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Jan 04, 2021

What next for Queensland Mining?

What next for Queensland Mining?

The Department of Resources’ Geological Survey of Queensland (GSQ) held a two-day workshop at Mount Isa’s Ibis Hotel last month.

The workshop outlined the results of a huge investment in data collection and what it could mean for industry by way of minimising the risk in investing in new mineral developments.

The data could be leveraged for return thousands of times as working projects, but first, it needs to be filtered through the scientists.

Helen Degeling is the GSQ’s Director of Minerals Geoscience and has put down her geological hammer to write this blog. 

So, as we know, mineral exploration, like all sorts of resources exploration is highly risky. In the mineral space, only about one in a 100 projects or prospects ever becomes a mine. 

We’re trying to create opportunities and minimize exploration risk, as well as exploration expenditure, because it’s a horrendously expensive exercise but one that can be done better.

The Geological Survey of Queensland exists to support the resources industry, particularly the exploration end of things. 

My group is particularly interested in minerals – base  metals, gold, critical minerals, anything that’s basically not a hydrocarbon.

We provide pre-competitive data to help mineral explorers better target their activities when they’re looking for new ground or exploring on their existing tenements. 

That means geophysical data, geochemical data, geology, mapping – all the things that will help explorers to better understand the rocks. 

We held a two-day workshop in Mount Isa at the end of November. It was a great turnout, with over a hundred people both face-to-face and online. We know that some people couldn’t travel, so for those who missed out, we have made all the presentations and data available online here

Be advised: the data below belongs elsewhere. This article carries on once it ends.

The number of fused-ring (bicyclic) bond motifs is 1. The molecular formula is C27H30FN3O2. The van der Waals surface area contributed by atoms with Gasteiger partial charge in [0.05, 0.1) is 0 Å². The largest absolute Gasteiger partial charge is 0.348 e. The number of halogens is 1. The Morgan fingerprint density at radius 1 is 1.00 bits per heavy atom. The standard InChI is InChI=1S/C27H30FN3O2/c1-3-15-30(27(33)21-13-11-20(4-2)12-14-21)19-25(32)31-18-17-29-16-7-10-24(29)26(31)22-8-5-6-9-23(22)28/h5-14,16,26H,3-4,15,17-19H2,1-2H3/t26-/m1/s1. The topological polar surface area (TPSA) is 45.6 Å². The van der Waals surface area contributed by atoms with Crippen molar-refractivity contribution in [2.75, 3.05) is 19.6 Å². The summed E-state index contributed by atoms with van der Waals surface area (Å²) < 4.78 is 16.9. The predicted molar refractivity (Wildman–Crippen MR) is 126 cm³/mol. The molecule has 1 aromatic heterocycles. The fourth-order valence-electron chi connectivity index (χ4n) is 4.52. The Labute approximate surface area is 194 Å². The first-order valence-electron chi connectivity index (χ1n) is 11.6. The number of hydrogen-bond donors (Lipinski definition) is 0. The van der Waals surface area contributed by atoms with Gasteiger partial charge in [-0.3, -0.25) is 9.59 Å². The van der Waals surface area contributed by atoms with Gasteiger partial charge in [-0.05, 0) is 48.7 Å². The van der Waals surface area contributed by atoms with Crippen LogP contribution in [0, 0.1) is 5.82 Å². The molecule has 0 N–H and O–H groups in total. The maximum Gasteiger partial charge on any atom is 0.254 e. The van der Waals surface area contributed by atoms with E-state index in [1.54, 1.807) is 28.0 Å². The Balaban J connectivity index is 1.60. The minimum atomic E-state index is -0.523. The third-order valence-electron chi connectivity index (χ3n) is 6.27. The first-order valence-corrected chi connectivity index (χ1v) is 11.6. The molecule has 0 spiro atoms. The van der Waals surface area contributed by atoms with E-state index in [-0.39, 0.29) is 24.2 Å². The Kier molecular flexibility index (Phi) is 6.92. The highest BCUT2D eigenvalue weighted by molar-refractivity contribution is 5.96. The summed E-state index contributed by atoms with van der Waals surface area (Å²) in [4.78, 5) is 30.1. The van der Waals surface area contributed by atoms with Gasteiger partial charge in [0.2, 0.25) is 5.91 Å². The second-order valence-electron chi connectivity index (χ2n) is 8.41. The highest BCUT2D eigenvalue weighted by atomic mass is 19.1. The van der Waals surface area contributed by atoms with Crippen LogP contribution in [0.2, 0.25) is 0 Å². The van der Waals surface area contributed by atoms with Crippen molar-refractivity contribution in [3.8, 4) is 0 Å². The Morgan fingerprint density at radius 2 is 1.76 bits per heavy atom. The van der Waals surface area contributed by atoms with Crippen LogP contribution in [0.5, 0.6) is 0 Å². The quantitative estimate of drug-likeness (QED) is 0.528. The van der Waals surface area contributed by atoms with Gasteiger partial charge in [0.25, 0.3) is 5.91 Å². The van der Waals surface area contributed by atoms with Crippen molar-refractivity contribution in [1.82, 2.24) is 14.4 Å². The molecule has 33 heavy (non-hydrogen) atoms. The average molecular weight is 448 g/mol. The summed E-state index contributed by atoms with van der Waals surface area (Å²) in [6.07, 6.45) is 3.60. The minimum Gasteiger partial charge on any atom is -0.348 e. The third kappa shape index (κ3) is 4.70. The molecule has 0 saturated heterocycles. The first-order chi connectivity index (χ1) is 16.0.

At the workshop, we presented a lot of our new geophysical data. We’ve got a new aeromagnetic and radiometric data release, which is world class. The resolution of the data is just fantastic. I was blown away by the level of detail that you can see in that new survey.

We also have some new hydro geochemistry data that will be released in the coming months. The value of hydro geochemistry is in finding new ways to explore for mineralisation undercover. 

The workshop had a great line-up of industry speakers; it’s wonderful to be able to offer explorers the opportunity to talk about their projects. We heard from Glencore, MMG, Mawson Resources and Mt Cuthbert Resources, all of whom had great stories to tell about their exploration and discovery journeys.

Some of our collaborators were there as well. Particularly the University of Queensland, James Cook University, the Australian National University and a number of others. 

Our Deposit Atlas for the North West Minerals Province is now complete, and was launched at the workshop. This is a great piece of work that Rick Valenta and his team at the University of Queensland have accomplished.

The Atlas a fantastic compilation of all the data they could discover on all the major deposits in the northwest minerals province. 

As well as the hard copy, or PDF format, the Atlas is also a 3D product so you can really get into the data, you can spin it around. It’s all in there and all pre-packaged. Access to the software is free too. You’ll find everything for the Deposit Atlas in the new GSQ Open Data Portal.  So if you missed last month’s workshop, get online to view the presentations and access the data downloads. We’ll recommence our regular webinar series in February 2021, with more face-to-face workshops during the year as well. 


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